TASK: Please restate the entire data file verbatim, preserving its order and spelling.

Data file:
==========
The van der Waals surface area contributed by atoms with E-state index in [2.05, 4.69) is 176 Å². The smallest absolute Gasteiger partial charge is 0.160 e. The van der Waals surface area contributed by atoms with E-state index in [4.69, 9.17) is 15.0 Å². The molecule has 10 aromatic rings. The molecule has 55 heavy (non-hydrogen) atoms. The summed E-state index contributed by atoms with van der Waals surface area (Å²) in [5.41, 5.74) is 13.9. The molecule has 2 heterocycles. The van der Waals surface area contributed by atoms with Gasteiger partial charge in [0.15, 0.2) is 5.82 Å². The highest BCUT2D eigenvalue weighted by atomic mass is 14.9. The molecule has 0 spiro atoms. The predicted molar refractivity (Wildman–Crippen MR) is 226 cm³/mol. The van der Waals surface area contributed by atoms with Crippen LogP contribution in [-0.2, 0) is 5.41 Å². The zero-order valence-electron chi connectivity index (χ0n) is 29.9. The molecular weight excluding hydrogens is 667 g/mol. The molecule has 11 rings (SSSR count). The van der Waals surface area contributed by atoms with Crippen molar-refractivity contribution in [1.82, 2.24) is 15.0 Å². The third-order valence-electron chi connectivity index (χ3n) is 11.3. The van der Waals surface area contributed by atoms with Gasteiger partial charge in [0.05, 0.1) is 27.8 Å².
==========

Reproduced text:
The van der Waals surface area contributed by atoms with E-state index in [2.05, 4.69) is 176 Å². The smallest absolute Gasteiger partial charge is 0.160 e. The van der Waals surface area contributed by atoms with E-state index in [4.69, 9.17) is 15.0 Å². The molecule has 10 aromatic rings. The molecule has 55 heavy (non-hydrogen) atoms. The summed E-state index contributed by atoms with van der Waals surface area (Å²) in [5.41, 5.74) is 13.9. The molecule has 2 heterocycles. The van der Waals surface area contributed by atoms with Gasteiger partial charge in [0.15, 0.2) is 5.82 Å². The highest BCUT2D eigenvalue weighted by atomic mass is 14.9. The molecule has 0 spiro atoms. The predicted molar refractivity (Wildman–Crippen MR) is 226 cm³/mol. The van der Waals surface area contributed by atoms with Crippen LogP contribution in [-0.2, 0) is 5.41 Å². The zero-order valence-electron chi connectivity index (χ0n) is 29.9. The molecular weight excluding hydrogens is 667 g/mol. The molecule has 11 rings (SSSR count). The van der Waals surface area contributed by atoms with Crippen molar-refractivity contribution in [1.82, 2.24) is 15.0 Å². The third-order valence-electron chi connectivity index (χ3n) is 11.3. The van der Waals surface area contributed by atoms with Gasteiger partial charge in [0.05, 0.1) is 27.8 Å².